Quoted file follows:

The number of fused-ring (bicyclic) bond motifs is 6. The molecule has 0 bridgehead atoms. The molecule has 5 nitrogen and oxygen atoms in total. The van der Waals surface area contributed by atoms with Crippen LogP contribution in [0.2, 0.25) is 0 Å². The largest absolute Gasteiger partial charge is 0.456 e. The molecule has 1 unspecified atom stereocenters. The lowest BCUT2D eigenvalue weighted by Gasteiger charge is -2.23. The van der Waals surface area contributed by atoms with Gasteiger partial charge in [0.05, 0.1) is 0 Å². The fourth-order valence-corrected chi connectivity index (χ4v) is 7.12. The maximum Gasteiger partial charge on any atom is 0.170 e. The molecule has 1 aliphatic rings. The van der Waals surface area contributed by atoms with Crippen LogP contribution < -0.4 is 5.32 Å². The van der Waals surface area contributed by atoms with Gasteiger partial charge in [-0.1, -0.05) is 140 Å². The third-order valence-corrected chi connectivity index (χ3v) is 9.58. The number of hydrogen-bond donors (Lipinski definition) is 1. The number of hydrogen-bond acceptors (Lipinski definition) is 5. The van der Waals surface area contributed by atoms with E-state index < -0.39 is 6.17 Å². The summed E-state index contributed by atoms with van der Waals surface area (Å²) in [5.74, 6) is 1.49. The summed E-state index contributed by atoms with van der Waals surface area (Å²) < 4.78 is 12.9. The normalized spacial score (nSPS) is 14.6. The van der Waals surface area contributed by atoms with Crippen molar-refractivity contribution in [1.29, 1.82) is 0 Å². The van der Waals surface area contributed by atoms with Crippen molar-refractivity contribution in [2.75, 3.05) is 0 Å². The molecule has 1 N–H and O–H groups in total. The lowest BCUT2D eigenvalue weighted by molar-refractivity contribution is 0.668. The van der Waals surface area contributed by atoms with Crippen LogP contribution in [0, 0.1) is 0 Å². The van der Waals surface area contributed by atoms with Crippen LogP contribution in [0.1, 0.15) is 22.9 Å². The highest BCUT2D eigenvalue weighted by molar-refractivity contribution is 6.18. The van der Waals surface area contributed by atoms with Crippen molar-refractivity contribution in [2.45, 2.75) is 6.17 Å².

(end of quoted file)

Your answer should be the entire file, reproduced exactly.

The number of fused-ring (bicyclic) bond motifs is 6. The molecule has 0 bridgehead atoms. The molecule has 5 nitrogen and oxygen atoms in total. The van der Waals surface area contributed by atoms with Crippen LogP contribution in [0.2, 0.25) is 0 Å². The largest absolute Gasteiger partial charge is 0.456 e. The molecule has 1 unspecified atom stereocenters. The lowest BCUT2D eigenvalue weighted by Gasteiger charge is -2.23. The van der Waals surface area contributed by atoms with Gasteiger partial charge in [0.05, 0.1) is 0 Å². The fourth-order valence-corrected chi connectivity index (χ4v) is 7.12. The maximum Gasteiger partial charge on any atom is 0.170 e. The molecule has 1 aliphatic rings. The van der Waals surface area contributed by atoms with Crippen LogP contribution < -0.4 is 5.32 Å². The van der Waals surface area contributed by atoms with Gasteiger partial charge in [-0.1, -0.05) is 140 Å². The third-order valence-corrected chi connectivity index (χ3v) is 9.58. The number of hydrogen-bond donors (Lipinski definition) is 1. The number of hydrogen-bond acceptors (Lipinski definition) is 5. The van der Waals surface area contributed by atoms with E-state index < -0.39 is 6.17 Å². The summed E-state index contributed by atoms with van der Waals surface area (Å²) in [5.74, 6) is 1.49. The summed E-state index contributed by atoms with van der Waals surface area (Å²) < 4.78 is 12.9. The normalized spacial score (nSPS) is 14.6. The van der Waals surface area contributed by atoms with Crippen molar-refractivity contribution in [1.29, 1.82) is 0 Å². The van der Waals surface area contributed by atoms with Crippen molar-refractivity contribution in [2.75, 3.05) is 0 Å². The molecule has 1 N–H and O–H groups in total. The lowest BCUT2D eigenvalue weighted by molar-refractivity contribution is 0.668. The van der Waals surface area contributed by atoms with Crippen LogP contribution in [0, 0.1) is 0 Å². The van der Waals surface area contributed by atoms with Crippen LogP contribution in [0.1, 0.15) is 22.9 Å². The highest BCUT2D eigenvalue weighted by molar-refractivity contribution is 6.18. The van der Waals surface area contributed by atoms with Crippen molar-refractivity contribution in [2.45, 2.75) is 6.17 Å².